Don’t take my word for it. Judge for yourselves. Borrow or buy a copy of the book and read both my chapter and my responses to the other chapters (they are as important as the chapter itself). If you disagree with me, that’s fine. I’d be happy to interact with you. All I ask is that you disagree with what I actually wrote.


This essay is by Kevin T. Bauder, Research Professor of Historical and Systematic Theology at Central Baptist Theological Seminary. Not every one of the professors, students, or alumni of Central Seminary necessarily agrees with every opinion that it expresses.


Hallelujah, Praise Jehovah (Psalm 146)
The Psalter, 1912

Hallelujah, praise Jehovah,
O my soul, Jehovah praise;
I will sing the glorious praises
Of my God through all my days.
Put no confidence in princes,
Nor for help on man depend;
He shall die, to dust returning,
And his purposes shall end.

Happy is the man that chooses
Israel’s God to be his aid;
He is blessed whose hope of blessing
On the Lord his God is stayed.
Heaven and earth the Lord created,
Seas and all that they contain;
He delivers from oppression,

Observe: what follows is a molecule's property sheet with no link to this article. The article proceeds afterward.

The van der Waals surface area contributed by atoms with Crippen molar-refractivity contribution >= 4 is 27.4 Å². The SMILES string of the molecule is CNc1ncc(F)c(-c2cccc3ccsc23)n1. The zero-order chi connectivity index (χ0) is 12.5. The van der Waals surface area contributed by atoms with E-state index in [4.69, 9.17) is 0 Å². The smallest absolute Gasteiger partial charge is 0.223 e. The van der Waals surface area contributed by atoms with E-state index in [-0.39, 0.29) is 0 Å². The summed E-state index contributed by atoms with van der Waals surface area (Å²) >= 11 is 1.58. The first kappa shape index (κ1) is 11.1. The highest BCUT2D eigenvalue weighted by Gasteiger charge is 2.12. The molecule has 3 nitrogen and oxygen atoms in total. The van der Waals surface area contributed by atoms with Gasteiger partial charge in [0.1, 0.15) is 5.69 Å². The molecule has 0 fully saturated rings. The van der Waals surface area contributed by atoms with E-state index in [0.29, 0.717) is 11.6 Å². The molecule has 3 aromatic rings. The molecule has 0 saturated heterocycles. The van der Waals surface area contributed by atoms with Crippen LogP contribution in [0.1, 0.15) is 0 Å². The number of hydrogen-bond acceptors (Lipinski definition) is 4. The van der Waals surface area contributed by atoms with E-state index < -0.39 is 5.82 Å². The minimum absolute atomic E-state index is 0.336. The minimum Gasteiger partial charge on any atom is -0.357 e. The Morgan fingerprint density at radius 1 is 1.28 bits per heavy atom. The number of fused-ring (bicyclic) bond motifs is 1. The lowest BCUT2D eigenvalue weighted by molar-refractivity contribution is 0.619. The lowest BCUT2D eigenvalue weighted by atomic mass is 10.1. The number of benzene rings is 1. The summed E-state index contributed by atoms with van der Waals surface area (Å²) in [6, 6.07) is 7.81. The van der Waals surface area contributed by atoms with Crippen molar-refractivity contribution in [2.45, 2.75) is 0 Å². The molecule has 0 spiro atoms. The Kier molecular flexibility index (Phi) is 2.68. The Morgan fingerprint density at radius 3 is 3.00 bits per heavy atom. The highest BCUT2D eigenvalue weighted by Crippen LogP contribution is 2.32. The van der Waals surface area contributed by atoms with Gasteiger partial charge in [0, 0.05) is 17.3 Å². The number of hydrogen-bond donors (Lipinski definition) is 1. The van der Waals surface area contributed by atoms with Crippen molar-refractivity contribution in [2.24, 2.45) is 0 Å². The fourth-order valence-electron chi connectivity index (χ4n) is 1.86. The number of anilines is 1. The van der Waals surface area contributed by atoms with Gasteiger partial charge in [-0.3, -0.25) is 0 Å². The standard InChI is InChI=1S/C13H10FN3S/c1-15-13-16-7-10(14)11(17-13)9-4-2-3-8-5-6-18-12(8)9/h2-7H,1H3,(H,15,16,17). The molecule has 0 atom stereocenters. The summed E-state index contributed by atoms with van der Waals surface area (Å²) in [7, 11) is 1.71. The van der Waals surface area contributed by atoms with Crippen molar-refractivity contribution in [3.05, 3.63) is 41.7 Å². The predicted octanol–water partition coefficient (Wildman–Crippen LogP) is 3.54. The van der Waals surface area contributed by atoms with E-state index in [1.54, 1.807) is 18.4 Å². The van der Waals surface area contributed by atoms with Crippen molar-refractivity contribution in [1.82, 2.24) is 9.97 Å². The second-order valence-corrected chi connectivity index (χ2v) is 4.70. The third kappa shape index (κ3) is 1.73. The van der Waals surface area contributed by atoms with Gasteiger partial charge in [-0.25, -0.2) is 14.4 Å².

Righteousness he will maintain.

Food he daily gives the hungry,
Sets the mourning prisoner free,
Raises those bowed down with anguish,
Makes the sightless eyes to see.
Well Jehovah loves the righteous,
And the stranger he befriends,
Helps the fatherless and widow,
Judgment on the wicked sends.

Hallelujah, praise Jehovah,
O my soul, Jehovah praise;
I will sing the glorious praises
Of my God through all my days.
Over all God reigns for ever,
Through all ages he is king;
Unto him, thy God, O Zion,
Joyful hallelujahs sing.

About Kevin Bauder

Kevin T. Bauder is Research Professor of Historical and Systematic Theology at Central Baptist Theological Seminary. Not every one of the professors, students, or alumni of Central Seminary necessarily agrees with every opinion that this post expresses.